the people, and, if done, will certainly elect
a Republican in the Fourth District.
"There are plenty of good men who would
accept, and I can name two, either of whom
would be entirely satisfactory. A. G. Booth
and W. S. Woods are both capable, repre
sentative men, aud either could be elected."
BYRNES TO OPPOSE ClaL'N'IE.
So, at Least, Nays 11. V. Mooreliouse of
H. V. Moorehouse of San Jose, a promi
nent Republican politician, was in the city
yesterday, and states Uut ex-Senator James
Byrnes of San Mateo will, without doubt,
be the Republican nominee for Congress
from the Fifth District.
"Byrnes has been quietly canvassing the
district for some time," added Mr. Moon
house, "and lie will beat Clunie sure. The
latter has nude a great many enemies
in Santa Clara and Santa Cruz by
bis unnecessary fight Rgainst White and it
will cost him a great many votes. Moreover
the people are finding out that his claims are
in a great part merely wind, and the reac
tion I. hurting him. Byrnes, I understand.
is very popular In San Francisco, and will
sweep San Mateo without a doubt. There
is every reason, therefore, to predict a victo
ry for him at the polls."
Step lp nod Be Indorsed.
The Philomel Club met last night at its
headquarters, pr,,; Mission street. D. P.
Duncan occupied the chair. Ho outlined
the work done at the Inst Republican Con
vention held at Sacramento last month, ami
indorsed the whole State ticnet. The fol
lowing addressed the club: C. B. Griffith,
Colonel H. 11. Hart, the nominee for Attor
ney-General; FMi-rir Rriggs, Charles 11.
Jackson, J. H. MWsonejr, J. 11. Small, Dr.
D.D.Hunt, A.T. Harnett, W. J. Hudson,
D. P. Duncan, G. A. Douglas and VV. Flynn.
The following rendered songs and recita
tions: T. 11. Barclay, R. Deuwald, John J.
Connor and T. T."Killilen. There was In
strumental music by William Lutz aud the
Colored Jubilee Band.
The club Indorsed James Gilleran for
Sheriff. D. . D. D. Hunt for Supervisor of
the Tenth Ward, and Charles H. Jackson
for District Attorney.
An independent political club was organ
ized last night with headquarters at 441
Fourth street. The club is known as the
Identical Independent Political Club. Tho
following are the officers: President. Frank
Gould; Vice-President, William Hooper;
Secretary, Henry ..'holers: Treasurer, Ber
nard Phillips ; Sergeant-at-Arms, R.
Independent inner* In.
An Independent Democratic club was
organized under the auspices of tho Fair
mount Social and Independent Democratic
Club of the Eighteenth District, last night,
'lhe following officers were elected: Presi
dent, John E. Higgins; Vice-President, G.
S. Keed; Secretary, James Keliher; Treas
urer, J. B. Flynn; Sergeant-at -Arms, Law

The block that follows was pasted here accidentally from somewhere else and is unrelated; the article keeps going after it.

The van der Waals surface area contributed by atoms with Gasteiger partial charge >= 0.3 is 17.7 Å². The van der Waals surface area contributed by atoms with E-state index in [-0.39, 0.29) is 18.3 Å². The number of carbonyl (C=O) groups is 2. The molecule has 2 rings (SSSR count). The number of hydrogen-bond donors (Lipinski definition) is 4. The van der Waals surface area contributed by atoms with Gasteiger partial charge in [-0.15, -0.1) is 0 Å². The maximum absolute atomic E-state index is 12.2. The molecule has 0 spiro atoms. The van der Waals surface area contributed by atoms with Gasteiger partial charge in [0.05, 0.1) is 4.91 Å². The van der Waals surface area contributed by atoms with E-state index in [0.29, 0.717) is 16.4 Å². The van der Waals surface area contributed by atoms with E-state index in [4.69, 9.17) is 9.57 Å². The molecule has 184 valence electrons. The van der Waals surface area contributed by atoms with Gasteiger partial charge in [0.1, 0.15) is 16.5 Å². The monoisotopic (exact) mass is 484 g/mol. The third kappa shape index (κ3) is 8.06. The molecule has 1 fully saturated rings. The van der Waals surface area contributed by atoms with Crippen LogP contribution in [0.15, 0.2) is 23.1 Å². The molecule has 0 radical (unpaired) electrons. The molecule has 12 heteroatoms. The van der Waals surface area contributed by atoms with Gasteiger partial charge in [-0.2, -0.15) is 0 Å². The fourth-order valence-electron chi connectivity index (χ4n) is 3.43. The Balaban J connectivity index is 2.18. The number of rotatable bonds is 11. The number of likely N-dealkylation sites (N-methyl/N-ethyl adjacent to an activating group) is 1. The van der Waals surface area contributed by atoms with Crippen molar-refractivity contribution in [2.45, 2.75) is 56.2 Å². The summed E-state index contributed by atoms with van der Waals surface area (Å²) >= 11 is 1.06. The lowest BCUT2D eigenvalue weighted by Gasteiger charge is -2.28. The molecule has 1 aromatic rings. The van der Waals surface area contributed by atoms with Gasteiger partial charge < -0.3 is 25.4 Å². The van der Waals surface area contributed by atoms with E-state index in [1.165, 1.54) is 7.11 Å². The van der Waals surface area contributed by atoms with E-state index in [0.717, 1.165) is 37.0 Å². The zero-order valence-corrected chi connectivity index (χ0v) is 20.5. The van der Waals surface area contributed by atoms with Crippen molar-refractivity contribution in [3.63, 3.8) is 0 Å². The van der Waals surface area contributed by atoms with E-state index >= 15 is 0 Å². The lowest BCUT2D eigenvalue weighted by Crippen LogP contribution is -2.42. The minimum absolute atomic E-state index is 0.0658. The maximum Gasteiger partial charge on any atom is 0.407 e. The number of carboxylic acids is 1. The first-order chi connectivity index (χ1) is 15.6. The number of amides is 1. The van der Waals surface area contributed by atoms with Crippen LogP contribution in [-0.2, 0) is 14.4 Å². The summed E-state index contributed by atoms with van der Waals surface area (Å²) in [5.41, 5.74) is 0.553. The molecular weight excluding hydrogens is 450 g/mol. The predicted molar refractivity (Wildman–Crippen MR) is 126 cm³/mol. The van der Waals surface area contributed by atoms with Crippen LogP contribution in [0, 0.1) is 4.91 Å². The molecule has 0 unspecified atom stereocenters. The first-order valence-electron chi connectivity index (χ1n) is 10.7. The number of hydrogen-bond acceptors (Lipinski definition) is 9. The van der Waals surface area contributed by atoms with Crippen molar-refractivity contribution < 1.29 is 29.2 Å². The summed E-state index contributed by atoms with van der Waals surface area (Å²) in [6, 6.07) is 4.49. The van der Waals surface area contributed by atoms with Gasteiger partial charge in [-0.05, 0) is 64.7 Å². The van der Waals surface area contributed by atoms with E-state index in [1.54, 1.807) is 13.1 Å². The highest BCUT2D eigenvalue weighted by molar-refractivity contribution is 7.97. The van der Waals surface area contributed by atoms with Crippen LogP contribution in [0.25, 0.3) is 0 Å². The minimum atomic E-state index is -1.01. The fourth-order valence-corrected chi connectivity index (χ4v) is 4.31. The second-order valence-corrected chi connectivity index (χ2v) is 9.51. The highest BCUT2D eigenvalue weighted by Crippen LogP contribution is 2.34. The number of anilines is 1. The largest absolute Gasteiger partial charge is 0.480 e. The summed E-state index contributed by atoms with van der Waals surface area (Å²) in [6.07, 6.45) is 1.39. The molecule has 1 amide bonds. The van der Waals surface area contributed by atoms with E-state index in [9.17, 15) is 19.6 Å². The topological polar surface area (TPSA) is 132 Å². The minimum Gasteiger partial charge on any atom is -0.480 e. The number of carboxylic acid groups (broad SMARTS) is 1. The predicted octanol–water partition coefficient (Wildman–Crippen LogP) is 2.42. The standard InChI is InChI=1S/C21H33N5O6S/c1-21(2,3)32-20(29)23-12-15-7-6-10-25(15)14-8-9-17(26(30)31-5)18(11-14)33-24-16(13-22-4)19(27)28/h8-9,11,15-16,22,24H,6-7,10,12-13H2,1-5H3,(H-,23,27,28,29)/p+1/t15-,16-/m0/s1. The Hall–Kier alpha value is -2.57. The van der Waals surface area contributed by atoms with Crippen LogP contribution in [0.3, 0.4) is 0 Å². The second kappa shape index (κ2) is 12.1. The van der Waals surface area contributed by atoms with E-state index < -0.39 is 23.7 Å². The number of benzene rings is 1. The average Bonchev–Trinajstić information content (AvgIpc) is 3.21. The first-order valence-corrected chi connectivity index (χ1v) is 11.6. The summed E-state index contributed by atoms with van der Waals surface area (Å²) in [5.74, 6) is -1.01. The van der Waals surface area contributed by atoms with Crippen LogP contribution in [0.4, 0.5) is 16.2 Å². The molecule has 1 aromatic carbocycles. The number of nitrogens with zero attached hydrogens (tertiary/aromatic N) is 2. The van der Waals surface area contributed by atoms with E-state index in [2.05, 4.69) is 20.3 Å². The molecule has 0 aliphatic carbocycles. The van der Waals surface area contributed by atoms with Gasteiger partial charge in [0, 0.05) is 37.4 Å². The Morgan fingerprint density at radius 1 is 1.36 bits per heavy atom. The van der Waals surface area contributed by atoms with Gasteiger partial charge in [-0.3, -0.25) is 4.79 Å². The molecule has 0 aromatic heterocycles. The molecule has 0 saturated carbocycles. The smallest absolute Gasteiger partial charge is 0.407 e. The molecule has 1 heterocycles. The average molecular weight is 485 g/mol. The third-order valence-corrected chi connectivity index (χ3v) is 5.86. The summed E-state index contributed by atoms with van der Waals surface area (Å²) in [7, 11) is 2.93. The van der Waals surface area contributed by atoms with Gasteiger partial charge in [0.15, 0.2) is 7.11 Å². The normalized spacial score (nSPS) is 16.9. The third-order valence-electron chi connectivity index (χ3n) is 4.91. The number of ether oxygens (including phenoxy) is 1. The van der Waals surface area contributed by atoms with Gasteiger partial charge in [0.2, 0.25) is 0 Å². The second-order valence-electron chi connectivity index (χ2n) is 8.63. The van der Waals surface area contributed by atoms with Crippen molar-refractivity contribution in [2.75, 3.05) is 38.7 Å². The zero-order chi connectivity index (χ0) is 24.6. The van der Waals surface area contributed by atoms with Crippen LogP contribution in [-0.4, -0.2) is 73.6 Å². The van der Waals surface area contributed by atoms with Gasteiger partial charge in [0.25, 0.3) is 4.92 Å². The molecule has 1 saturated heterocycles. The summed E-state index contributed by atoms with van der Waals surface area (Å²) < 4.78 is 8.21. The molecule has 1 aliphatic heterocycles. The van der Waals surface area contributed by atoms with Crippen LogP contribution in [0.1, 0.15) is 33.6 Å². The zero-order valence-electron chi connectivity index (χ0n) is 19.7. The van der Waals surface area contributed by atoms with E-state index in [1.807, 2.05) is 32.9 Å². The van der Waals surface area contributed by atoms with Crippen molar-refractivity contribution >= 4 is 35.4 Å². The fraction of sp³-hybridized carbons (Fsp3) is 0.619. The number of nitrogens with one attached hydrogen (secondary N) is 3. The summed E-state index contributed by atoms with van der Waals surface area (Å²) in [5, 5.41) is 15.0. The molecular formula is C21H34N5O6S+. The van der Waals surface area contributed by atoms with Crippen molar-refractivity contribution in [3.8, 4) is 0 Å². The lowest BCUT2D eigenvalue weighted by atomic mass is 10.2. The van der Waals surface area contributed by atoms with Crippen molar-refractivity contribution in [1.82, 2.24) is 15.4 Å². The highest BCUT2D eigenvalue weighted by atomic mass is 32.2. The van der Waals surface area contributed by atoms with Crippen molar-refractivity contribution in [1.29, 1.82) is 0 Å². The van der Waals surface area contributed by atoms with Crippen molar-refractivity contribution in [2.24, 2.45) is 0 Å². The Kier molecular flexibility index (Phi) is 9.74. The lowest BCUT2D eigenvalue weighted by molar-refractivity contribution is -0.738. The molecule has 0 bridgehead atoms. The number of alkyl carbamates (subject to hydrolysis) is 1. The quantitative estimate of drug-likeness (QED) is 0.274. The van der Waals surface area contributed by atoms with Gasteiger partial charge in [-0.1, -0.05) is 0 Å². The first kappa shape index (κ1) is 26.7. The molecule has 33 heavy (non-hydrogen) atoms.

Ready for Hanlnegs.
The members of the Colored Citizens' In
dependent Political Club were out in force
lust evening to dedicate their new quarters,
21% Third street. There were speeches by
B. _. . Anderson, E. T. Lewis, President W.
H. Caiter and others.
AN ORGAN RECITAL.
Mr. Clarence Eddy Dedicates the
The initial of th two organ recitals an
nounced at the Kirs' Congregational Church,
southeast corner ot i'ost aud .Mason streets,
took place last evening, in the presence of a
full attendance of the membership of the
church as well as a large number of music
lover., outside of that communion. Mr.
Clarence Eddy of Chicago, eminent as a
concert organist, presided at .he new Instru
ment, and showed its capabilities by a dex
trous management of the keyboard in the
performance of the following programme :
Toccata in F major.. Bach
lv) oircrlory luu list, op. 6 Salome
(6) Gavotte in major Martini
(AiraiiKCil by i.uilinaiil).
Fantaileon Themes trmn " i„ii„t "...Gounod -Eddy
Variations on " Siar-spangled banner" liuck
The celebrated •• Largo" Haudel
(Arranged by 8. li. Whitney},
" Marche Funebre et Chant Sir.ii hlipie "..Gnllmant
(«j Vorsplcl to" Lohengrin " I
(0) Ki-rnance, "Kvetilng Star," '• Tana- I «,
hauser".... . [ " aljncr
(c) " l'llsrluis' Chorus," '* Tannhatuer ". J
Transcriptions by i-.ddyj.
(a) " Wedding Kong" .Dubois
(ii) Concert piece lnC minor Tbiele
It is needless to say that the two elements
of success being conjoined— a masterly per
former, with a selection of pieces calculated
to test Mr. George S. Hutchings' (the
builder of the organ) work in every possible
way, the result was satisfactory in an em
inent digree, and each number was followed
by such unanimous and effusive applause
that uu wonted echoes were awakened ii
the sacred edifice. The organ has been con
structed with special reference to tlio build
ing in which it is placed. The case is of
toiid black walnut, and tho design
solid and majestic, harmonizing perfectly
with the architecture of the edifice.
The action is ol the most modern construc
tion. The builder has f ullowexl no particu
lar school, but lias adopted the best points
of the English, German and French meth
ods. The "diapasons" are of the full,